Another advantage is that it allows the investment to be more fine grained.  Currently every step of investment is worth half a die.  I don’t mind effects like this, but with these cards you could have 5 be better than 4 as opposed to being equal.  In fact you could still have effects like 5 is a little better than 4 but 6 is significantly better, and similar for 7, 6, and 8.  But that might be counter intuitive.

It turns out that the temple can be resolved with the same system and it’s actually much faster.  For each temple card, we find the number of peril symbols we have that match the temple card’s peril, then put ourselves on a track.  Then we each roll dice equal to the delta between our individual position on that track and that of the player who had the most matching symbols.  This requires handing dice around and is a bit slow.  But the resolution card approach could be quick.  Same as the encounter approach, there are a row of boxes with symbols and you line that card up with the track.  Just apply the symbols that appear between your marker and that of the highest player.

And the hubris challenge can be done similarly as well — look at the number of green cubes you hold, and apply all successes lower than that, each one eliminating a hubris.  In some ways this is a big improvement.  The hubris challenge can be really swingy.  I’ve seen times when on a given roll one player, rolling two dice, eliminated 4 hubris and another rolling three dice eliminated none.  This should even out but there may not be enough rolls for that to happen.  I can’t think of a way to do a shared dice pool if we’re all rolling different numbers of dice (roll one a t a time I guess but that’s slow) so this could really help making things fair.  There’s still luck but at least it’s not different luck for everyone.  Although perhaps in a way this is bad, as there’s no come from behind win; if you have 5 cubes and I have 4, you’re sure to get rid of as many hubris as I do.  Although we may not have the same number going in of course.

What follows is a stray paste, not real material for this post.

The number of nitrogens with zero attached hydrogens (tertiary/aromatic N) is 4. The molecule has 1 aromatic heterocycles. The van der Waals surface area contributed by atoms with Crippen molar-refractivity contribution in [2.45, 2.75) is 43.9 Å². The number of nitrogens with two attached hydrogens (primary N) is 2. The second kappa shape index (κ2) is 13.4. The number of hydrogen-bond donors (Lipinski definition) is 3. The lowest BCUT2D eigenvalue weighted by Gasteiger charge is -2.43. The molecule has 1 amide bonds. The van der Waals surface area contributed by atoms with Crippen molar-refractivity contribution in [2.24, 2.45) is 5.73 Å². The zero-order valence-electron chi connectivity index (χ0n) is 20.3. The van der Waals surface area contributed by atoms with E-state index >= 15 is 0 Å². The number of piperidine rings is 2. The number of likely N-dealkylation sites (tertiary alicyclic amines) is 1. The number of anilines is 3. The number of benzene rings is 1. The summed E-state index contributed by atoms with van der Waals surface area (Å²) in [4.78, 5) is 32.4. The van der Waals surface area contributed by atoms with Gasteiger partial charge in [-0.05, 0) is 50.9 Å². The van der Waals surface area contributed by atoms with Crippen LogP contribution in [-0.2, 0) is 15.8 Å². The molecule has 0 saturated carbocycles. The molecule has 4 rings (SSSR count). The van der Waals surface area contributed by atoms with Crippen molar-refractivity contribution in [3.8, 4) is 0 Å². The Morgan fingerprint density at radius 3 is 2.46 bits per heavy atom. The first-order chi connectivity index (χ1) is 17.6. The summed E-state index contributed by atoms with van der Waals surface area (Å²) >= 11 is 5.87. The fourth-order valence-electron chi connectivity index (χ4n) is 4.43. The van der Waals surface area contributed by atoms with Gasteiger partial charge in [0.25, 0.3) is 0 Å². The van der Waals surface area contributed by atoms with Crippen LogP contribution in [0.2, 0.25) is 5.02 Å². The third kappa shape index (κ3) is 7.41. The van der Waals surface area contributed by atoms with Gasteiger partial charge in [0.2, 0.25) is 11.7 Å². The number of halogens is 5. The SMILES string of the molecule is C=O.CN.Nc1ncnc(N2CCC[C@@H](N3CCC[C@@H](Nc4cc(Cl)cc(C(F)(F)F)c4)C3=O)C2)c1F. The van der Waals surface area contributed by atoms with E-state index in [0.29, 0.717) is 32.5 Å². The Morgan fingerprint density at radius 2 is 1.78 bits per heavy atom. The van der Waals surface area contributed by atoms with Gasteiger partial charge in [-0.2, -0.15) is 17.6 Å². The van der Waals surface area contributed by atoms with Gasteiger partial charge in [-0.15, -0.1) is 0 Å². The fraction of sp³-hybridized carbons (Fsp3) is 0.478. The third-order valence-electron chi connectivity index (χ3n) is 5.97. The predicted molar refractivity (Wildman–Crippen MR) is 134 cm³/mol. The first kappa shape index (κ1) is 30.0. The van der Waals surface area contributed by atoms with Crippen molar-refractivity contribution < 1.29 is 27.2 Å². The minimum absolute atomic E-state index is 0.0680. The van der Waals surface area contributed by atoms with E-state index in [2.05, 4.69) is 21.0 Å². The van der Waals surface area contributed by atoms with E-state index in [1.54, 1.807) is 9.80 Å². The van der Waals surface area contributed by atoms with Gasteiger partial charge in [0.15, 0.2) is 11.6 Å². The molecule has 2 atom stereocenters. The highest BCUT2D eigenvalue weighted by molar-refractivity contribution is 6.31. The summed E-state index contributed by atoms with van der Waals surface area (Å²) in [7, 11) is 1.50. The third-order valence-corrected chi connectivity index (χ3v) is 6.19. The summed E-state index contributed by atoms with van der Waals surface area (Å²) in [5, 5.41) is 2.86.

I see two downsides.  The first is that the number of cards needed to get a truly statistically ‘correct’ distribution may be impractical and we may simply have to settle for ‘the statistics are basically correct but we won’t see all possibilities that could theoretically have happened were we to have used dice’.  Maybe that’s ok.  And whether a particular card is good or bad depends on the circumstances.

The other is simply that rolling dice is fun and gives the ‘a-ha!’ moment of excitement.  I don’t know if these cards will still deliver that.

So this system offers a framework that can maybe enhance the theming, can give us more control over the statistics of outcomes, and can speed up some of the resolutions.  Possible downsides are inability to sample all of probability space and the loss of the tactile aspect of die rolling.

Monday, November 13, 2017

How to win

For as many years as this game has been under development, I think there's a question we've asked surprising few times:  what does winning represent?

I don't mean in the thematic sense, because we've certainly worried about that, and come to the conclusion that it should simply be 'the person who first retrieved the artifact'.  More recently we've appended "...and whose face didn't melt in the final hubris challenge" to that.

No, what I mean is, does the game's scoring system actually award the win to the player who played the best game?  We've worried much more about the experience the game communicates, but relatively less about whether it's 'fair', strictly speaking.